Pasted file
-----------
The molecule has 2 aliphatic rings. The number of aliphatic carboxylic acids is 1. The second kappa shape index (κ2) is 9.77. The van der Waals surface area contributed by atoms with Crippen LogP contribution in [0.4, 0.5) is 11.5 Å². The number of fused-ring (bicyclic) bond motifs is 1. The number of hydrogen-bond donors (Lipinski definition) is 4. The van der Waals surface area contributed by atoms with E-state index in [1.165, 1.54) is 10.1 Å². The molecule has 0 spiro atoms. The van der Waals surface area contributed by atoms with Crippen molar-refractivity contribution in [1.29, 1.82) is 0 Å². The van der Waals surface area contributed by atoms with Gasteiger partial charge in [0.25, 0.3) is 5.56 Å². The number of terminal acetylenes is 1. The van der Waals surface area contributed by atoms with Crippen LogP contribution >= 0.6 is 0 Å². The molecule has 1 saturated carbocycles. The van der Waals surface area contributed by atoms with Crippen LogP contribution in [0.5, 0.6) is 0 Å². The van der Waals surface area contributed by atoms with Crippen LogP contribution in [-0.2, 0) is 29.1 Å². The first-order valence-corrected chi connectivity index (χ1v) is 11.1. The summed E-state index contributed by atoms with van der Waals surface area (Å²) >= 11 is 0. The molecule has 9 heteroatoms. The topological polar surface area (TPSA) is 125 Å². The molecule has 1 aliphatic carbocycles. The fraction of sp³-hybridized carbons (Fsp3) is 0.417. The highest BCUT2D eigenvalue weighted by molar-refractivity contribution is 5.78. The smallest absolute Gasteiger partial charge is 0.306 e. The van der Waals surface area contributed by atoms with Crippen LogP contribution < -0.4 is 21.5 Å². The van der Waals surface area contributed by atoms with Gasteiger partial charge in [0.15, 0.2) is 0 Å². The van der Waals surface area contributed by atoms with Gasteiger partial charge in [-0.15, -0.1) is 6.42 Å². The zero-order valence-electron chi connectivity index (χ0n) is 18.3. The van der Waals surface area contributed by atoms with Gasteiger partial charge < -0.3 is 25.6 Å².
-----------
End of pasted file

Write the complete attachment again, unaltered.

The molecule has 2 aliphatic rings. The number of aliphatic carboxylic acids is 1. The second kappa shape index (κ2) is 9.77. The van der Waals surface area contributed by atoms with Crippen LogP contribution in [0.4, 0.5) is 11.5 Å². The number of fused-ring (bicyclic) bond motifs is 1. The number of hydrogen-bond donors (Lipinski definition) is 4. The van der Waals surface area contributed by atoms with E-state index in [1.165, 1.54) is 10.1 Å². The molecule has 0 spiro atoms. The van der Waals surface area contributed by atoms with Crippen molar-refractivity contribution in [1.29, 1.82) is 0 Å². The van der Waals surface area contributed by atoms with Gasteiger partial charge in [0.25, 0.3) is 5.56 Å². The number of terminal acetylenes is 1. The van der Waals surface area contributed by atoms with Crippen LogP contribution >= 0.6 is 0 Å². The molecule has 1 saturated carbocycles. The van der Waals surface area contributed by atoms with Crippen LogP contribution in [0.5, 0.6) is 0 Å². The van der Waals surface area contributed by atoms with Crippen LogP contribution in [-0.2, 0) is 29.1 Å². The first-order valence-corrected chi connectivity index (χ1v) is 11.1. The summed E-state index contributed by atoms with van der Waals surface area (Å²) >= 11 is 0. The molecule has 9 heteroatoms. The topological polar surface area (TPSA) is 125 Å². The molecule has 1 aliphatic carbocycles. The fraction of sp³-hybridized carbons (Fsp3) is 0.417. The highest BCUT2D eigenvalue weighted by molar-refractivity contribution is 5.78. The smallest absolute Gasteiger partial charge is 0.306 e. The van der Waals surface area contributed by atoms with Crippen LogP contribution < -0.4 is 21.5 Å². The van der Waals surface area contributed by atoms with Gasteiger partial charge in [0.15, 0.2) is 0 Å². The van der Waals surface area contributed by atoms with Gasteiger partial charge in [-0.15, -0.1) is 6.42 Å². The zero-order valence-electron chi connectivity index (χ0n) is 18.3. The van der Waals surface area contributed by atoms with Gasteiger partial charge < -0.3 is 25.6 Å².